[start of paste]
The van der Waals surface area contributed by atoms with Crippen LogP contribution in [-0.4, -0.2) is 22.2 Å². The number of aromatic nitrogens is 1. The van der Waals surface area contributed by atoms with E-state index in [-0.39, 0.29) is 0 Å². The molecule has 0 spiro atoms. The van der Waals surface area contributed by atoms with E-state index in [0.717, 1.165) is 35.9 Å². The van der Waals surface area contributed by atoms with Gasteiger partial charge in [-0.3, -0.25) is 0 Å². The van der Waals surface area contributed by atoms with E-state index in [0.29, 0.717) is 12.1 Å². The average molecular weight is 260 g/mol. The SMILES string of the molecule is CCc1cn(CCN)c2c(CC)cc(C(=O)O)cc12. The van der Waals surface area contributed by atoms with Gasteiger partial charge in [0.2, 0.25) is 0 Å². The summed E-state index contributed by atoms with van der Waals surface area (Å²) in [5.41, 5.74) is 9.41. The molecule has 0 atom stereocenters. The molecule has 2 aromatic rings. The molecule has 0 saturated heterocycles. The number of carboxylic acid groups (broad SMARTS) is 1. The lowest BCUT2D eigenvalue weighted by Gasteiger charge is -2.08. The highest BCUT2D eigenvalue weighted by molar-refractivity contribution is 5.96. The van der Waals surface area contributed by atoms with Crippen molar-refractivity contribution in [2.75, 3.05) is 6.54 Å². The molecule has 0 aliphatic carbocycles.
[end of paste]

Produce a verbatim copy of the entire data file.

The van der Waals surface area contributed by atoms with Crippen LogP contribution in [-0.4, -0.2) is 22.2 Å². The number of aromatic nitrogens is 1. The van der Waals surface area contributed by atoms with E-state index in [-0.39, 0.29) is 0 Å². The molecule has 0 spiro atoms. The van der Waals surface area contributed by atoms with E-state index in [0.717, 1.165) is 35.9 Å². The van der Waals surface area contributed by atoms with Gasteiger partial charge in [-0.3, -0.25) is 0 Å². The van der Waals surface area contributed by atoms with E-state index in [0.29, 0.717) is 12.1 Å². The average molecular weight is 260 g/mol. The SMILES string of the molecule is CCc1cn(CCN)c2c(CC)cc(C(=O)O)cc12. The van der Waals surface area contributed by atoms with Gasteiger partial charge in [0.2, 0.25) is 0 Å². The summed E-state index contributed by atoms with van der Waals surface area (Å²) in [5.41, 5.74) is 9.41. The molecule has 0 atom stereocenters. The molecule has 2 aromatic rings. The molecule has 0 saturated heterocycles. The number of carboxylic acid groups (broad SMARTS) is 1. The lowest BCUT2D eigenvalue weighted by Gasteiger charge is -2.08. The highest BCUT2D eigenvalue weighted by molar-refractivity contribution is 5.96. The van der Waals surface area contributed by atoms with Crippen molar-refractivity contribution in [2.75, 3.05) is 6.54 Å². The molecule has 0 aliphatic carbocycles.